A few weeks back my headphones died after getting crushed underfoot by an oblivious houseguest. So I went to Best Buy and purchased what seemed to be a fairly decent new pair for not too much money. (Times are tight, etc., etc.) It turned out they were, in fact, complete garbage–tinny and hissy to the point of being all high-end and no bass at all. So what do I do to compensate? Return them? (No, that would be the smart thing to do.) I crank them louder than usual. (Baltimore being a fairly noisy place already.) Now I’m an observant guy, so I’m not too worried about getting taken out by a bus because I didn’t hear it, and I always turn them down when I’m in elevators, on buses, etc., out of respect for fellow humans. But there’s always the aspect of using headphones (and/or keeping them at eardrum-obliterating volume) that I seem to purposefully overlook: the fact that they are undoubtedly killing my hearing. Now when my mom reminds me about my grandfather’s tinnitus any time she comes to my house and sees my iPod sitting on my desk, she has even more hard data to wield while admonishing me. Warning to headphone users/abusers: you’re probably well-familiar with the findings of this spanking new European study, but you still might not want to read the following if you’d like to remain un-paranoid about the health of your ears for the rest of the day.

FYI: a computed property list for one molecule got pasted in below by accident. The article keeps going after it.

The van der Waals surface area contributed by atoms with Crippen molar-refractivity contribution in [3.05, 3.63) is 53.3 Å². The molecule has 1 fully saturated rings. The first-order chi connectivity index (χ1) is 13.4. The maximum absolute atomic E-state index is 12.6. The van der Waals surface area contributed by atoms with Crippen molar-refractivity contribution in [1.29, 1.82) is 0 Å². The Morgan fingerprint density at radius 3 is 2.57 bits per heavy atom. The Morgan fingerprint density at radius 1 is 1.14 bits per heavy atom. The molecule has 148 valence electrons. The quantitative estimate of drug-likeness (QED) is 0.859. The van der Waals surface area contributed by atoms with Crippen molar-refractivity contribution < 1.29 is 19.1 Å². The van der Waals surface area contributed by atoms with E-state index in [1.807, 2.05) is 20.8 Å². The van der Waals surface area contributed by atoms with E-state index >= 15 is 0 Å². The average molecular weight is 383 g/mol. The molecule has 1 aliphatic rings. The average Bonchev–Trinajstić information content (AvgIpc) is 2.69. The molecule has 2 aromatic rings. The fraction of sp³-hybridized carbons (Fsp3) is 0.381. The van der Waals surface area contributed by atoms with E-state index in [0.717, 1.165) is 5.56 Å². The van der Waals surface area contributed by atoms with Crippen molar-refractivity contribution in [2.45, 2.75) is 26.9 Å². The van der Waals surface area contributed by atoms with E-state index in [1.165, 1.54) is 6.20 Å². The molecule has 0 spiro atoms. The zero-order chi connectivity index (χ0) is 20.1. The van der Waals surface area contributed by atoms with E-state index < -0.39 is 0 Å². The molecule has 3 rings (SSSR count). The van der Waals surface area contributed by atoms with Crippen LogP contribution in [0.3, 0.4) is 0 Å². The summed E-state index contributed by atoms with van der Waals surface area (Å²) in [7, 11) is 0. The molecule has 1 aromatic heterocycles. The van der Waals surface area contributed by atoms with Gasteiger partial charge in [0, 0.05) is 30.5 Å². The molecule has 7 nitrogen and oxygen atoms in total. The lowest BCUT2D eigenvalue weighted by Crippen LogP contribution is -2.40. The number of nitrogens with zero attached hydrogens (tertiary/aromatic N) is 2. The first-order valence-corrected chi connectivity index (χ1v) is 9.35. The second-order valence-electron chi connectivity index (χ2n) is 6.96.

The report said that those who listened for five hours a week at high-volume settings exposed themselves to more noise than permitted in the noisiest factory or work place. Maximum volume on some devices can generate as much noise as an airplane taking off nearby…
“Regularly listening to personal music players at high-volume settings when young,” the report said, “often has no immediate effect on hearing but is likely to result in hearing loss later in life…”
But older people may also be vulnerable. In the 27 countries in the European Union, an estimated 50 million to 100 million people out of about 500 million may be listening to portable music players daily, the report said.
Users listening at high volumes for more than an hour a day each week risk permanent hearing loss after five years. This is equivalent to 5 percent to 10 percent of the listeners, which may be 2.5 million to 10 million people in the European Union, the study concluded…
The report refers to a 2004 study that recommends limiting listening time to one hour per day and setting the volume to no more than 60 percent of maximum sound output when using headphones that are placed over the ears — and even less when using ear buds.
It said another study suggested restricting the maximum output level of personal music players to 90 decibels.
Ah, there’s nothing like science confirming something you instinctively know (or reconfirming something you’ve already read about repeatedly) to shame you into changing your unhealthy ways. Looks like I need to once again add “stop playing your music so loud, dummy” to my list of New Year’s resolutions. For recovering headphone junkies (or recidivists like myself), I recommend reading David Toop’s essential Haunted Weather: Music, Silence, and Memory, a key book in making me rethink my relationship with the ambient sound level (and ambient sounds) of the 21st-century. Who knows, soon you might be once again be able to marvel at the natural/industrial soundscape of your neighborhood rather than burying your head in hip-hop singles played at inappropriate volume.